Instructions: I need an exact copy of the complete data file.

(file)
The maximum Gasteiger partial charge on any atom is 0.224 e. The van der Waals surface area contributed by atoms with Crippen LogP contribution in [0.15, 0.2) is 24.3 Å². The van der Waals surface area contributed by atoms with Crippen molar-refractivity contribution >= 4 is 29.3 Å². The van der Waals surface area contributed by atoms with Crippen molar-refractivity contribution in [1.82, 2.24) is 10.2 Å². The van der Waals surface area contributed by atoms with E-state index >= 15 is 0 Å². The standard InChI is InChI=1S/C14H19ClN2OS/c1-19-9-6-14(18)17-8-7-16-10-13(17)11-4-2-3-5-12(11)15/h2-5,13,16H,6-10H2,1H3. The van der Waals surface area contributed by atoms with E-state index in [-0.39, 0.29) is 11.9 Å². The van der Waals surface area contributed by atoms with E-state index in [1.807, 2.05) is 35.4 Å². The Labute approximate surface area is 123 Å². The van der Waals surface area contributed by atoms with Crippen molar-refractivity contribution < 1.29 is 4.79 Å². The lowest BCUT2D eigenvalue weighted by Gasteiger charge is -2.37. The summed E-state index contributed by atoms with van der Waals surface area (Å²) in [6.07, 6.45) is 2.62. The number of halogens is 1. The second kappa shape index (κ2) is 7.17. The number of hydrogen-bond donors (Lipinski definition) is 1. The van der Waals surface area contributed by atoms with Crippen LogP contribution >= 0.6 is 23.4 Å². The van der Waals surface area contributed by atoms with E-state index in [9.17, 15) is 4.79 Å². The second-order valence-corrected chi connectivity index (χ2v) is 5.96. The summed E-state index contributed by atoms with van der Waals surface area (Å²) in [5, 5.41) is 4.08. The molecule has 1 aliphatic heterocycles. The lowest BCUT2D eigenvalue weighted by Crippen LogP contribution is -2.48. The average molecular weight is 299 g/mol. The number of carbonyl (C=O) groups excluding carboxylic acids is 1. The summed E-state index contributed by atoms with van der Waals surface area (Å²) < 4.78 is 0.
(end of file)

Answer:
The maximum Gasteiger partial charge on any atom is 0.224 e. The van der Waals surface area contributed by atoms with Crippen LogP contribution in [0.15, 0.2) is 24.3 Å². The van der Waals surface area contributed by atoms with Crippen molar-refractivity contribution >= 4 is 29.3 Å². The van der Waals surface area contributed by atoms with Crippen molar-refractivity contribution in [1.82, 2.24) is 10.2 Å². The van der Waals surface area contributed by atoms with E-state index >= 15 is 0 Å². The standard InChI is InChI=1S/C14H19ClN2OS/c1-19-9-6-14(18)17-8-7-16-10-13(17)11-4-2-3-5-12(11)15/h2-5,13,16H,6-10H2,1H3. The van der Waals surface area contributed by atoms with E-state index in [-0.39, 0.29) is 11.9 Å². The van der Waals surface area contributed by atoms with E-state index in [1.807, 2.05) is 35.4 Å². The Labute approximate surface area is 123 Å². The van der Waals surface area contributed by atoms with Crippen molar-refractivity contribution < 1.29 is 4.79 Å². The lowest BCUT2D eigenvalue weighted by Gasteiger charge is -2.37. The summed E-state index contributed by atoms with van der Waals surface area (Å²) in [6.07, 6.45) is 2.62. The number of halogens is 1. The second kappa shape index (κ2) is 7.17. The number of hydrogen-bond donors (Lipinski definition) is 1. The van der Waals surface area contributed by atoms with Crippen LogP contribution >= 0.6 is 23.4 Å². The van der Waals surface area contributed by atoms with E-state index in [9.17, 15) is 4.79 Å². The second-order valence-corrected chi connectivity index (χ2v) is 5.96. The summed E-state index contributed by atoms with van der Waals surface area (Å²) in [5, 5.41) is 4.08. The molecule has 1 aliphatic heterocycles. The lowest BCUT2D eigenvalue weighted by Crippen LogP contribution is -2.48. The average molecular weight is 299 g/mol. The number of carbonyl (C=O) groups excluding carboxylic acids is 1. The summed E-state index contributed by atoms with van der Waals surface area (Å²) < 4.78 is 0.